Horsenettle (Solanum carolinense L.)

Life Cycle:

Perennial. Flowers bloom in late-spring to early summer, forming yellow berries containing seeds that shrivel in the fall. The aboveground plant tissue dies back after a frost.

Emergence:

Seeds germinate well within 1-inch of the soil surface. Very few plants emerge from seeds at depths of 4-inches or greater. Two-thirds of roots (6-inches long) buried 18-inches below the soil surface can produce new shoots; emergence decreases at greater depths.�

Reproduction:

Mode(s) of Reproduction: Reproduces by seed and vegetative reproduction of new shoots from creeping roots.

Dispersal Mechanisms: The berries, with seeds inside, are eaten by animals and then deposited. Berries that are not eaten drop to the ground.

Longevity: Under laboratory conditions seeds remain viable for at least 7 years.

Dormancy: Some of the seeds of horsenettle are dormant at the time of dispersal in the fall. This dormancy is broken by the following spring.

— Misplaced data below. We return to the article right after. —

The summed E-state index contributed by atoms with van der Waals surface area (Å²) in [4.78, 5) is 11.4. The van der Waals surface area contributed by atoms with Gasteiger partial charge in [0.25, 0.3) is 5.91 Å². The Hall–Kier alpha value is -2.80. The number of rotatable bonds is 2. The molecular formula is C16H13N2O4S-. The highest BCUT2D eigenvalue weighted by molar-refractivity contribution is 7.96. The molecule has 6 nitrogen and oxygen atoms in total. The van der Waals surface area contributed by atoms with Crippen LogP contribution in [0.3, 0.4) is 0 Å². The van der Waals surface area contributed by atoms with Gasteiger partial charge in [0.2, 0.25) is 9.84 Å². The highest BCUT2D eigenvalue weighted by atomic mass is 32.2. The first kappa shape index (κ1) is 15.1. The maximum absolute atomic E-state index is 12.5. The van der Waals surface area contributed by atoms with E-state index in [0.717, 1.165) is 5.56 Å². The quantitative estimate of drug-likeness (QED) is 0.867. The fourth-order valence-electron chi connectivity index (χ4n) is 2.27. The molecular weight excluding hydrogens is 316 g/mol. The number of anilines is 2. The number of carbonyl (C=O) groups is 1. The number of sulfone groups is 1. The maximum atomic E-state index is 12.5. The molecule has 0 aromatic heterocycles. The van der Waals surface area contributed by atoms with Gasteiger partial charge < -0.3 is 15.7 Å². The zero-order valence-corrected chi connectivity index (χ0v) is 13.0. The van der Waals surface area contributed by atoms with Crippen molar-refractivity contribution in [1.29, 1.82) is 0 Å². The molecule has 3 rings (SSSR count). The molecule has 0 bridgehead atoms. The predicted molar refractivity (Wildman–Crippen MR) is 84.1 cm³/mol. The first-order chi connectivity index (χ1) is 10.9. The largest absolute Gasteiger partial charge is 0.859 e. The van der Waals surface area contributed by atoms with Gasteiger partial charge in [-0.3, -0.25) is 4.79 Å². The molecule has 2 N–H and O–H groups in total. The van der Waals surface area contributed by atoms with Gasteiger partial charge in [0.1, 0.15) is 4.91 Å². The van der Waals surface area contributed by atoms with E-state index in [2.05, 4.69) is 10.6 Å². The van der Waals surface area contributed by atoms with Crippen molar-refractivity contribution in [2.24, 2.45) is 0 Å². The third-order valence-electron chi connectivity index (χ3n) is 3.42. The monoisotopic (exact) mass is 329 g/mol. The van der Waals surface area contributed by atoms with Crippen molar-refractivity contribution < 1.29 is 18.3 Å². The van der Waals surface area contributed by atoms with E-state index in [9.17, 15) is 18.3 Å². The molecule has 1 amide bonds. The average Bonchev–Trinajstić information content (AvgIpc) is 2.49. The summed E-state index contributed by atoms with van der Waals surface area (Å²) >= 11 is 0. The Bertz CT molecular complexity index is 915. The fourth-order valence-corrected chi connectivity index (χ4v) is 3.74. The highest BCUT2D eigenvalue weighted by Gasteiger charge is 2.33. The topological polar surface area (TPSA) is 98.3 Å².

Competitiveness:

Horsenettle established for one year prior to planting snapbeans reduced yields by 18 to 20%. As the length of establishment increased so did yield reduction, with yields reductions of 48 to 65% in snapbeans competing with three year old horsenettle plants. Horsenettle has also been shown to reduce yields in peanut by up to 40%. In addition to being a good competitor with crops, horsenettle is poisonous to livestock.

Preferred Soil/Field Conditions:

Can grow in a variety of soil types, though it prefers a sandy or gravelly textured substrate.

Management:

Biological 

Predation/grazing: No information.

Decay: No information.

Mechanical

Tillage: Tillage at any depth can increase the spread of horsenettle.

Rotary Hoeing: Not effective.

Flaming: Not effective.

Mowing: Mowing early in the season encourages horsenettle growth; mowing later in the season decreases growth.

Cultural

Crop rotation: No information.

Planting date: Most likely will not affect horsenettle infestations.

Chemical

Application timing and effectiveness: Very few herbicides are effective at controlling horsenettle. Sequential herbicide applications are necessary for control.